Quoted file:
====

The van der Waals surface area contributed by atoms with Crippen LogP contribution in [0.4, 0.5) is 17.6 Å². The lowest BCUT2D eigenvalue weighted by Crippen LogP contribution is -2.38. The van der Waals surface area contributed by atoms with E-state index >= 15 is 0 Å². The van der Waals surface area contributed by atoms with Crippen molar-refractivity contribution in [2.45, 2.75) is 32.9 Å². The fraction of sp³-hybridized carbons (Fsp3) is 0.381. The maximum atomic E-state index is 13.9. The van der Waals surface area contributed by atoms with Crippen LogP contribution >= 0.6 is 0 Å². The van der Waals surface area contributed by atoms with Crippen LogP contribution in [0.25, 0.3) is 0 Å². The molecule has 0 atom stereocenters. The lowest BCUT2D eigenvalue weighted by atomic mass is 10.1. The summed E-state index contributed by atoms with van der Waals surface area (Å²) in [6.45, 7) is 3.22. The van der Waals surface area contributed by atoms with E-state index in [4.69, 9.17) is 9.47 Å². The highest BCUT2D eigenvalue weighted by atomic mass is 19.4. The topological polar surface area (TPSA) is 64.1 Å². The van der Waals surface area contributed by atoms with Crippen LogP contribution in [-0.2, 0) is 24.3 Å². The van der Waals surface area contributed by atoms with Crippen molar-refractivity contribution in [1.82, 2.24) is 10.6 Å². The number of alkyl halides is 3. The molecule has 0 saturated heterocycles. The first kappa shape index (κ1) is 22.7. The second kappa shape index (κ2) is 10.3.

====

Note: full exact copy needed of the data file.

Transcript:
The van der Waals surface area contributed by atoms with Crippen LogP contribution in [0.4, 0.5) is 17.6 Å². The lowest BCUT2D eigenvalue weighted by Crippen LogP contribution is -2.38. The van der Waals surface area contributed by atoms with E-state index >= 15 is 0 Å². The van der Waals surface area contributed by atoms with Crippen molar-refractivity contribution in [2.45, 2.75) is 32.9 Å². The fraction of sp³-hybridized carbons (Fsp3) is 0.381. The maximum atomic E-state index is 13.9. The van der Waals surface area contributed by atoms with Crippen LogP contribution >= 0.6 is 0 Å². The van der Waals surface area contributed by atoms with Crippen LogP contribution in [0.25, 0.3) is 0 Å². The molecule has 0 atom stereocenters. The lowest BCUT2D eigenvalue weighted by atomic mass is 10.1. The summed E-state index contributed by atoms with van der Waals surface area (Å²) in [6.45, 7) is 3.22. The van der Waals surface area contributed by atoms with E-state index in [4.69, 9.17) is 9.47 Å². The highest BCUT2D eigenvalue weighted by atomic mass is 19.4. The topological polar surface area (TPSA) is 64.1 Å². The van der Waals surface area contributed by atoms with Crippen LogP contribution in [-0.2, 0) is 24.3 Å². The van der Waals surface area contributed by atoms with Crippen molar-refractivity contribution in [1.82, 2.24) is 10.6 Å². The number of alkyl halides is 3. The molecule has 0 saturated heterocycles. The first kappa shape index (κ1) is 22.7. The second kappa shape index (κ2) is 10.3.